Kumi Yokoyama: Footballer praised by US President Joe Biden for coming out as transgender

Kumi

US President Joe Biden has tweeted his support for Washington Spirit forward Kumi Yokoyama after the footballer came out as a transgender man this week.

Yokoyama was part of Japan’s team at the 2019 FIFA Women’s World Cup and has made 43 appearances for their country in total.

The 27-year-old joined the Washington Spirit in 2019 and has scored one goal so far this season against the North Carolina Courage in the NWSL Challenge Cup.

The Japanese star revealed in a YouTube interview with former teammate Yuki Nagasato that in the future they wanted to “quit soccer and live as a man.”

"I've dated several women over the years but I had to stay closeted in Japan," they said.

Yokoyama’s decision to disclose this information is incredibly brave given their home country’s lack of protection for transgender people.

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In Japan, those who identify as transgender are forced to have their reproductive organs removed in order to have their gender acknowledged on official documents and Yokoyama admitted: “I would not have come out in Japan.”

Speaking on social media, President Biden emphasised his admiration for the Japanese forward as well as NFL star Carl Nassib, who recently became the first active NFL player to come out as gay.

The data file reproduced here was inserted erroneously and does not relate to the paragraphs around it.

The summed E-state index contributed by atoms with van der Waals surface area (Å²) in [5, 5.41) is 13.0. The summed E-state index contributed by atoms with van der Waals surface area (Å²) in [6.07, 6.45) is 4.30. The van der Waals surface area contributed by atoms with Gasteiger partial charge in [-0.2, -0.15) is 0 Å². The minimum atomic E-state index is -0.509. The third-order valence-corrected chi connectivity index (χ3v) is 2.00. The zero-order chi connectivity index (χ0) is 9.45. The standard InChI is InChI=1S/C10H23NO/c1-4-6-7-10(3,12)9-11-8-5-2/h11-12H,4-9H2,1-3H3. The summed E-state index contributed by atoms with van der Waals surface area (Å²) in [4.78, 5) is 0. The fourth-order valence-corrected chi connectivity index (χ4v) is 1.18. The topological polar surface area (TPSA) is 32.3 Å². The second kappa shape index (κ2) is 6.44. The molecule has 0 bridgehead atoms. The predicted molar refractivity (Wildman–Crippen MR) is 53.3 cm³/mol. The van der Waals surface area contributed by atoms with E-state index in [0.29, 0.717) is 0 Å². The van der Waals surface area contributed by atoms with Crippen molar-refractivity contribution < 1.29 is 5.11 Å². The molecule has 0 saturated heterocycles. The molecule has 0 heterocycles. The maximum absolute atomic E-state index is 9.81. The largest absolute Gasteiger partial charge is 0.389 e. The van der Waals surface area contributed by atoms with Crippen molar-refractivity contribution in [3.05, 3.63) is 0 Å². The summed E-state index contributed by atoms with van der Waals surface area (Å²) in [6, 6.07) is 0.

He tweeted: “To Carl Nassib and Kumi Yokoyama – two prominent, inspiring athletes who came out this week: “I’m so proud of your courage. Because of you, countless kids around the world are seeing themselves in a new light today.”

Washington Spirit also posted a message of support online, writing: “Thank you [Yokoyama] for showing the world it’s OK to embrace who you are.”

The former Frankfurt player is the highest-profile Japanese athlete to come out as transgender and cited OL Reign midfielder Quinn as an inspiration.

The Canadian went public with their transition in 2020 and told the BBC that there were still “spaces of ignorance” in women’s football when it came to gender identity.

Yuki

Indeed, Yokoyama’s announcement comes at a time when there is widespread discussion by sporting governing bodies on policies towards transgender athlete participation.

Weightlifter Laurel Hubbard will become the first transgender athlete to compete at an Olympics, and as more athletes like Quinn and Yokoyama come out to the world, many more may well follow suit.

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